Invariably, at some point while learning Civil 3D, most people will run into the question “Should I use Civil 3D Labels, or Annotative Mtext and Mleaders?” The answer is a resounding “Both!”
Civil 3D Labels and Annotative Text have different properties, and for any given task, one may be more appropriate than the other. So the big question becomes “How do I determine which one to use?” Read on for details…
One of the most frequently-asked questions in the Civil 3D discussion groups has to do with how scaling works for Civil 3D labels and tables. The question usually comes up phrased as “How come my text looks good in modelspace, but is huge (or tiny) in paperspace?” or “How come my Table columns overlap in paperspace?”
At first glance, Civil 3D labels and tables seem to scale much like Annotative Text. However, Civil 3D Labels and Tables were capable of their auto-sizing behavior long before AutoCAD got Annotative Text, and do not use the Annotation Scale at all. Instead, Civil 3D Labels size according to their own rules. Read on for more…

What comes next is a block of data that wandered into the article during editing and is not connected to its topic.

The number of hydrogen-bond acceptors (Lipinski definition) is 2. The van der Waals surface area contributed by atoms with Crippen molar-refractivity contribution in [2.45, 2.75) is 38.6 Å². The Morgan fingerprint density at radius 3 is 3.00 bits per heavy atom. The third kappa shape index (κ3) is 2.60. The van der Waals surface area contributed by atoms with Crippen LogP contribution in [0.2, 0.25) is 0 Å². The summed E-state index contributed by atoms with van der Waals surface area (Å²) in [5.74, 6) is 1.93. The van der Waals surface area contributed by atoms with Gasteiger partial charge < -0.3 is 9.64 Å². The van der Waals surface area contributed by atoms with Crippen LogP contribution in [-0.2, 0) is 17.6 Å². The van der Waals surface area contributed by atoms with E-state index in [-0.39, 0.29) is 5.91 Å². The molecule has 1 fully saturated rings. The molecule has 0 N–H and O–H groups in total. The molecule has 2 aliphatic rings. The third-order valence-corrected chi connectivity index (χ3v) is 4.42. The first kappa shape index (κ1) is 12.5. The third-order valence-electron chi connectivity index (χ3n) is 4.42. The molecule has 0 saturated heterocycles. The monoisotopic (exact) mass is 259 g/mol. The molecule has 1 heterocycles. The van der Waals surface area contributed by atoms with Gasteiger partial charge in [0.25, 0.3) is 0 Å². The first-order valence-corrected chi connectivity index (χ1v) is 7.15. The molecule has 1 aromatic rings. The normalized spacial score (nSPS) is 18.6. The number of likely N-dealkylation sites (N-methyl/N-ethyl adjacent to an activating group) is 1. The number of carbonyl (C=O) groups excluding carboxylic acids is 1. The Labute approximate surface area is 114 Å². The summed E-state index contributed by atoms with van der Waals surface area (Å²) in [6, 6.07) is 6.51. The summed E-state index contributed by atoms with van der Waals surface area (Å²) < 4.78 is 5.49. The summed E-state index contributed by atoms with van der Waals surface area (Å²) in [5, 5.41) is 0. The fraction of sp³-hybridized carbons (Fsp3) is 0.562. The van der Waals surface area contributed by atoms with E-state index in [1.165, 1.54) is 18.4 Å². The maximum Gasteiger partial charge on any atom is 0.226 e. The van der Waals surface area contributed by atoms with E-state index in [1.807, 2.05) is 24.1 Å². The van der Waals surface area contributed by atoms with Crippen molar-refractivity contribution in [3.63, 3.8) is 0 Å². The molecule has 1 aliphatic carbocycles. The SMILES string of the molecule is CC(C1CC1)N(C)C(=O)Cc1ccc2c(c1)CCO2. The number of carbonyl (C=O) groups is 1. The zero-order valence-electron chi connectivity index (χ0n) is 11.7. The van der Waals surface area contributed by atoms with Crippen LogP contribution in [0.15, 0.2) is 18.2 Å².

We recently had a client request that we display the Latitude and Longitude of Cogo Points formatted as degrees and decimal minutes. This format seems to have become a standard display format of many hand-held GPS units. Unfortunately, Civil 3D does not contain a built-in option for formatting Latitude and Longitude in decimal minutes. No problem, I thought… I’ll simply use some expressions. But it turned out to be a much more difficult task than I expected… Read on for the details.
One of the greatest strengths of Autodesk products is the extensive Application Programming Interface (API), which gives users the ability to customize and extend the functionality of the software. In the past, some favorite techniques included using Visual Lisp or VBA to create any needed customizations. However, technology has been changing, and with Civil 3D, we need a somewhat different approach…